We use these terms when measuring computer memory.
Bit
Byte
Kilobyte
Megabyte
Gigabyte
Terabyte
Binary digit : a single 1 or 0
8 Bits, for example 11001110
1024 bytes
1024 Kilobytes
1024 Megabytes
1024 Gigabytes
Watch the video – “RAM and ROM”
The Central Processing Unit - CPU
The CPU or processor is the brain of the computer, controlling
everything that takes place on the computer, e.g. movement of
data and any calculations to be carried out.
Most computers today have more than one processor working
together to improve system performance. The processors on mobile phones
and tablets will be different to the ones on a normal desktop. These mobile
processors might not be as powerful as the desktop equivalent but will be
designed to use less power so that the battery on the phone or tablet lasts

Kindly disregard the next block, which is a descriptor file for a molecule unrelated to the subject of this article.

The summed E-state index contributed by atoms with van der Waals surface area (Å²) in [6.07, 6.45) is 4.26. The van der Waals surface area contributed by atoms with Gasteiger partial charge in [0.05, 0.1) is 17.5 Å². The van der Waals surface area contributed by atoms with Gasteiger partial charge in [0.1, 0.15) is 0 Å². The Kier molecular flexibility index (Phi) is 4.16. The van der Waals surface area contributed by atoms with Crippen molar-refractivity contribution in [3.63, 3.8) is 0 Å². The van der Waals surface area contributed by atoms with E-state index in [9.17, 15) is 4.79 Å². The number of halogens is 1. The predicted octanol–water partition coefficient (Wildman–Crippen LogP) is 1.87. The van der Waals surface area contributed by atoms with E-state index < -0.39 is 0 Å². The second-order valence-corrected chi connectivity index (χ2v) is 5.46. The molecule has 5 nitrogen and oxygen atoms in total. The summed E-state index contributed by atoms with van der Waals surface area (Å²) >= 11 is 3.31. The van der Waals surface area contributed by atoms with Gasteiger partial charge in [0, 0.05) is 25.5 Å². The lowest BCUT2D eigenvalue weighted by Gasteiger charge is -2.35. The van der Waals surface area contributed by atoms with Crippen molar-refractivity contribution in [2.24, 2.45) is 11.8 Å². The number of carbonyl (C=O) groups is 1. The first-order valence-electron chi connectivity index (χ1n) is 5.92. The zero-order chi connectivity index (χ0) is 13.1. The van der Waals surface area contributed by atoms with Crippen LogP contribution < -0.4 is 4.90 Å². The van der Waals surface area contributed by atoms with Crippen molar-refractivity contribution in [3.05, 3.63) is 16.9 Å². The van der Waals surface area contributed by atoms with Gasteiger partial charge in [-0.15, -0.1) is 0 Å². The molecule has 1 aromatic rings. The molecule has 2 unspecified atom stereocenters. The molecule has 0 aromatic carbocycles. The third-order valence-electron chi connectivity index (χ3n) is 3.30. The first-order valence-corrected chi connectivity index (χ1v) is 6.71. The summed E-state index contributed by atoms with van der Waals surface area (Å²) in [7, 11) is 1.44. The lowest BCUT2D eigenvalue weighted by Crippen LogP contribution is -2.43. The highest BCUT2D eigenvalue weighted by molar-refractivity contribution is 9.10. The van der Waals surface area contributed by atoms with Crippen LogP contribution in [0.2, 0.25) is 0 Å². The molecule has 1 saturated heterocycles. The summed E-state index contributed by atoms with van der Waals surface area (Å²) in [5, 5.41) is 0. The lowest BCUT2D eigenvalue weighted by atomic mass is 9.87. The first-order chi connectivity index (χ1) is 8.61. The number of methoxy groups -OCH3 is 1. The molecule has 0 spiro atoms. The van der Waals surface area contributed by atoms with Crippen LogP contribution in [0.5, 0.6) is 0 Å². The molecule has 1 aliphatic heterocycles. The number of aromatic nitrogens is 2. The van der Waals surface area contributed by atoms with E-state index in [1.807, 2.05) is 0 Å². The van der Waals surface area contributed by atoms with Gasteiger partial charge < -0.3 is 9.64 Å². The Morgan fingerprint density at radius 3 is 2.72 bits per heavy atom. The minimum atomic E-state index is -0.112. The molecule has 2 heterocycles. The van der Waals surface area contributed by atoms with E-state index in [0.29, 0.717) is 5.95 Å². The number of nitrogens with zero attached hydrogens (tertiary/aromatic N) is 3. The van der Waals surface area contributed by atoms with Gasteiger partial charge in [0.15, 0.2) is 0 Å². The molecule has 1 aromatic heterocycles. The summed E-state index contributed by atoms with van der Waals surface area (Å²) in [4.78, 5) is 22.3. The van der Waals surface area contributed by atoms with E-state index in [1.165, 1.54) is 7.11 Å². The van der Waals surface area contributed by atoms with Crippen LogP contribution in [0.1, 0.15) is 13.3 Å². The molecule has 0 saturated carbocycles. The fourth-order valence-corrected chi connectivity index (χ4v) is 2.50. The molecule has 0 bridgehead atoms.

longer. In addition to this, different companies compete with one another in
the processor market and different computer manufacturers can use differing
processor types, which can make comparing computers difficult.
A processor is made of silicon crystal wavers, which hold millions of tiny
electronic components.
3
Processor Types
Multiple core processors
These have two or more processors working together to make the system
work better. For example there are duo-processors, with two or more
processors working together, quad processors, with four processors working
together and even hex-core processors with six processors.
Low Power Processors
These have lower clock speeds and use less electricity. They are used in
laptops, net books, mobile phones, MP£ players, tablet computers and games
consoles.
Watch the video – “Computer Hardware _What is a
Processor”
Clock Speed
Clock speeds are a measure of how powerful a processor is, for example